As Guest Editor David Whyte (How Corrupt is Britain?) comments in his editorial:
“We are overwhelmed by the scale, frequency and variety of corruption cases in Britain, from police manipulation of evidence, to over-charging in out-sourced public contracts, by way of cash-for-access scandals involving prominent politicians and price fixing, market manipulation and fraud in key sectors of the economy.”
TJN has long held the view that Britain is at the forefront of the global supply side of corruption. Ten years ago TJN’s director John Christensen slammed the Transparency International Corruption Perceptions Index for corrupting perceptions of corruption, arguing that:
“The elephant in the living room of the corruption debate is the role played by the global infrastructure of banks, legal and accounting businesses, tax havens and related financial intermediaries in providing an offshore interface between the illicit and licit economies.”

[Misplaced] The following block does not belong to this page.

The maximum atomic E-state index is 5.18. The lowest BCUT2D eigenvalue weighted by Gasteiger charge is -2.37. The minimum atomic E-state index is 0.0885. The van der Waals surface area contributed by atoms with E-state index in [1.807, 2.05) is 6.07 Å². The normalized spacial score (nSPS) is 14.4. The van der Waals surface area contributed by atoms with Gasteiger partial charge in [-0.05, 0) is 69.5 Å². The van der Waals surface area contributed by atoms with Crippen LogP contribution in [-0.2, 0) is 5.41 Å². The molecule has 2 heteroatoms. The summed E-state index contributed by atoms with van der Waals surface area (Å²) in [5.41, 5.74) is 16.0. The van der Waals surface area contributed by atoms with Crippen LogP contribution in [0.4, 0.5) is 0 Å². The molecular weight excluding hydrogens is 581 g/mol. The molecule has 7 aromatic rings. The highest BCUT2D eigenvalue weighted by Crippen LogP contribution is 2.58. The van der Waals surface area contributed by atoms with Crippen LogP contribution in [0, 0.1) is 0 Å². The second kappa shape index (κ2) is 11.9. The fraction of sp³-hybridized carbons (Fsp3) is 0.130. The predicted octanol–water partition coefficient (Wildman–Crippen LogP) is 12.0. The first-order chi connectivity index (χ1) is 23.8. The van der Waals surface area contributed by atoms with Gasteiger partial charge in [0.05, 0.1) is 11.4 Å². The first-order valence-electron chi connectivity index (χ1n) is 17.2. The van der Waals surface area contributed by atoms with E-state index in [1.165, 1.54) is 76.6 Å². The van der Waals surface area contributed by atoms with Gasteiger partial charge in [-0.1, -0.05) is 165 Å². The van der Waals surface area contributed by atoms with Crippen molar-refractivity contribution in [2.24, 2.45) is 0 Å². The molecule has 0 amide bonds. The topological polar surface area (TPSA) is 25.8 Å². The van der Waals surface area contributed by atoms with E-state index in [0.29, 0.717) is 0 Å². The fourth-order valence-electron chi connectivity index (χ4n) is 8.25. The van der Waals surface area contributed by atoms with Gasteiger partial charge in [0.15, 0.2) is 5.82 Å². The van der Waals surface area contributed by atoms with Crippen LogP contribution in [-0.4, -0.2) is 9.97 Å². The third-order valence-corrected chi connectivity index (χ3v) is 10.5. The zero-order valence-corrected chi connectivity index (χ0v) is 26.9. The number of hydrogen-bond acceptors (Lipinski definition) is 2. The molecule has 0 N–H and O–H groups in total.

Also in this edition:
Allyson Pollock examines how the Private Finance Initiative has been embraced by successive governments and enthusiastically promoted abroad, generating windfall profits for banks and others and driving the marketisation of health and education;
Vickie Cooper looks at how the London and the UK property market has become a laundry for tyrants, mobsters and tax cheats.
Steve Tombs considers how endemic corruption in the UK’s financial sector, which relies on the active connivance of the state and leading political parties, has repeatedly defrauded countless millions of people in Britain and the rest of the world.